The political ground game begins in Iowa

Campaign managers get organized, prepare strategies to woo state's 1.9 million active voters

DES MOINES — Only one of the five items on Troy Price’s wipe board “To Do” list at the Iowa Democratic Party headquarters is crossed out.

But that will change soon.

Last week saw a flurry of activity on the political front in Iowa with candidate announcements for major offices, new polling data measuring the strength of those candidates and the launch of campaign teams whose goal is to get those candidates into office.

Over the next several months, those teams will pinpoint supporters and get them to the polls with, they promise, the most sophisticated tools used yet in Iowa electoral politics. It’s a lesson both parties learned from the 2012 election when President Barack Obama’s superior get-out-the-vote effort outmaneuvered Mitt Romney’s campaign.

And as it stands today, one could hardly ask for a more even starting point. There are 1.9 million active voters in Iowa, according to the most recent figures available through the Iowa Secretary of State’s office.

Independent voters make up the largest chunk of the group at 703,932 people. Registered active Democrats are the next largest group at 617,736, then Republicans at 617,091, a difference of 645 voters. That’s less than one-half of 1 percent of the total active registered voters in the state.

The key for both parties then is to get as many of the independent voters into their column while making sure they don’t lose any of the ones they already have as well as making sure those people vote.

“As far as what we’re doing, we’re going to go out and register voters. That’s the bottom line,” said Price, who served as political director for the Obama campaign before being hired as executive director for the state Democratic Party. “When turnout is up, we win.”


Higher turnout historically favors Democrats, said Drake University Political Scientist Dennis Goldford. But, he said, midterm elections present specific problems for Democrats, who tend to vote less consistently than Republicans. Independents are even less consistent than Democrats.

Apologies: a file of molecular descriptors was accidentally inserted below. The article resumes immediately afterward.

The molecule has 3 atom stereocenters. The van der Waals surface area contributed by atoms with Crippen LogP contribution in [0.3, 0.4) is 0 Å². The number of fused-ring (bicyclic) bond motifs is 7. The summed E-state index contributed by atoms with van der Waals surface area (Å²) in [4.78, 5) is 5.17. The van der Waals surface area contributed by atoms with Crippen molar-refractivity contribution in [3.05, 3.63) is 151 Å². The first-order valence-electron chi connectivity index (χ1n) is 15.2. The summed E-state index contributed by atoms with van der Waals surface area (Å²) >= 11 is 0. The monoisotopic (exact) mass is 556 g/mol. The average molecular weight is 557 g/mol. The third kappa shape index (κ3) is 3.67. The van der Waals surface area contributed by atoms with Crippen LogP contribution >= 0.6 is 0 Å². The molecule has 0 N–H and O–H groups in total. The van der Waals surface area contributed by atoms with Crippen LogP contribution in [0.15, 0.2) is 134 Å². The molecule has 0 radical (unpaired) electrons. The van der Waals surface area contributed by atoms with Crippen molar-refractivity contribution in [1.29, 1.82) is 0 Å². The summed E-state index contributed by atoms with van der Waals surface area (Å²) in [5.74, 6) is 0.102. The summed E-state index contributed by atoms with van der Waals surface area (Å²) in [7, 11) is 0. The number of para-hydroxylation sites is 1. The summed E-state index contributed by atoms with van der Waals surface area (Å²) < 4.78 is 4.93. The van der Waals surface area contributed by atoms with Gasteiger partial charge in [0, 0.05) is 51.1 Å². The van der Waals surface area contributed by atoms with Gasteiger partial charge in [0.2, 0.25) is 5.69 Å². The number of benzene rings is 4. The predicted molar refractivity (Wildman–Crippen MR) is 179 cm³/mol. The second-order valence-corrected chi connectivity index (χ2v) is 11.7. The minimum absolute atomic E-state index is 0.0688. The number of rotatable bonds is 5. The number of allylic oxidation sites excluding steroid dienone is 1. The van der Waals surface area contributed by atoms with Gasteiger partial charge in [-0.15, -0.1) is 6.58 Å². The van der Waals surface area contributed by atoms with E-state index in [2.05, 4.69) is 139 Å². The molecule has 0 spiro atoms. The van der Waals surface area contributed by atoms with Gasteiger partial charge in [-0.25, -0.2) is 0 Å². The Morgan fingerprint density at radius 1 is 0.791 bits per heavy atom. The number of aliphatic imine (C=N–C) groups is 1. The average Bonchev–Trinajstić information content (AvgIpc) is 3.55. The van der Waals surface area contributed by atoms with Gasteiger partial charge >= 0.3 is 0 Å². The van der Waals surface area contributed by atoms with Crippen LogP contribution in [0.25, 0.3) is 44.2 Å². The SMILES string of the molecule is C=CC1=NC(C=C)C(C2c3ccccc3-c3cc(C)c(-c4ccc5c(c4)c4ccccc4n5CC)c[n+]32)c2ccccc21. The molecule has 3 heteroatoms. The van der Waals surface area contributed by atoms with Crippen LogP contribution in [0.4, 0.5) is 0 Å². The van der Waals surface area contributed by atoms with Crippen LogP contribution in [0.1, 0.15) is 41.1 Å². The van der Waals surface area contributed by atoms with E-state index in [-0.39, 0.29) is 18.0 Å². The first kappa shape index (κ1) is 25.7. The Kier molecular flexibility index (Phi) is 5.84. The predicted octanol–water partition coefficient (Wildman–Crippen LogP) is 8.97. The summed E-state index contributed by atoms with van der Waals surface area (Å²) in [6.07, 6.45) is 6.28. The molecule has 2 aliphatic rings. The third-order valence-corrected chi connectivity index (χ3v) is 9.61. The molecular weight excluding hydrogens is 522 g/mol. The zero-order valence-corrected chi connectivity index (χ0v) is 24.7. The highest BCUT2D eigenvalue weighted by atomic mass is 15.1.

“Clearly, the parties believe that higher turnout favors Democrats,” Goldford said.

Party electoral platforms reflect that, he said.

Republicans, for instance, tend to focus on “ballot integrity” issues and push voter identification laws and other such measures. Democrats, in turn, focus on “ballot access” issues and push policies such as same-day registration. The policies are couched in politically correct terms, but they effectually decrease or increase the potential voter pool, and Republicans, generally, want the former, while Democrats, generally, want the latter.

“Who can argue with ballot integrity? Who can argue against access?” Goldford said. “It goes back to this idea that the higher the turnout, the more it favors Democrats.”


There’s not much to see inside Gov. Terry Branstad’s re-election headquarters in Urbandale. The walls are mostly bare save for a few maps showing Iowa media markets and roads. Décor consists of folding chairs and tables, a few desks and a couple of computers.

Branstad hasn’t officially announced that he’s running for an unprecedented sixth term, but he did announce last week that he hired four campaign staff — Jake Ketzner as campaign director, Jimmy Centers as communications director, Phil Valenziano as political director and Vonna Hall as office manager.

Valenziano actually joined the campaign in May as a field organizer. It was the earliest the Branstad team brought on a field organizer, just as last week — 11 months before the 2014 primary and 16 months before the general election — is the earliest Branstad has activated an organization, Ketzner said.

“We’re going to be going county-to-county, neighborhood-to-neighborhood organizing in a way that no other Republican in the state of Iowa has done before,” Centers said.

But Republicans have a lot more geography to cover to turn out the base, said Chris Larimer, a political science professor at the University of Northern Iowa, who studies turnout and occasionally blogs on the topic.

It’s true that a map of Iowa colored in Republican red or Democratic blue based on which party has more registered voters in each county leaves the impression that Iowa is a red state. But that’s only because the state’s population centers tend toward blue.

For example, Larimer said the top 10 most-Republican counties in the state based on registration provided just less than 7 percent of the overall vote for Mitt Romney in the 2012 election, according to his work. The top 10 most-Democratic counties in the state based on registration provided a bit more than 31 percent of the vote for Barack Obama.

“I think it explains why you have Republicans showing up in eastern Iowa,” Larimer said. “They’ll win counties like Sioux County and Cass County in the west, but the vote share is not that big. That’s why they need to go to the population centers in the east.”

The reality of the map also has given birth to some ambitious plans.“We want to create an organization and mechanics for the entire Republican Party,” Ketzner said. “When the primary is over, we want to coordinate with the candidates on a level that’s never been done before.”

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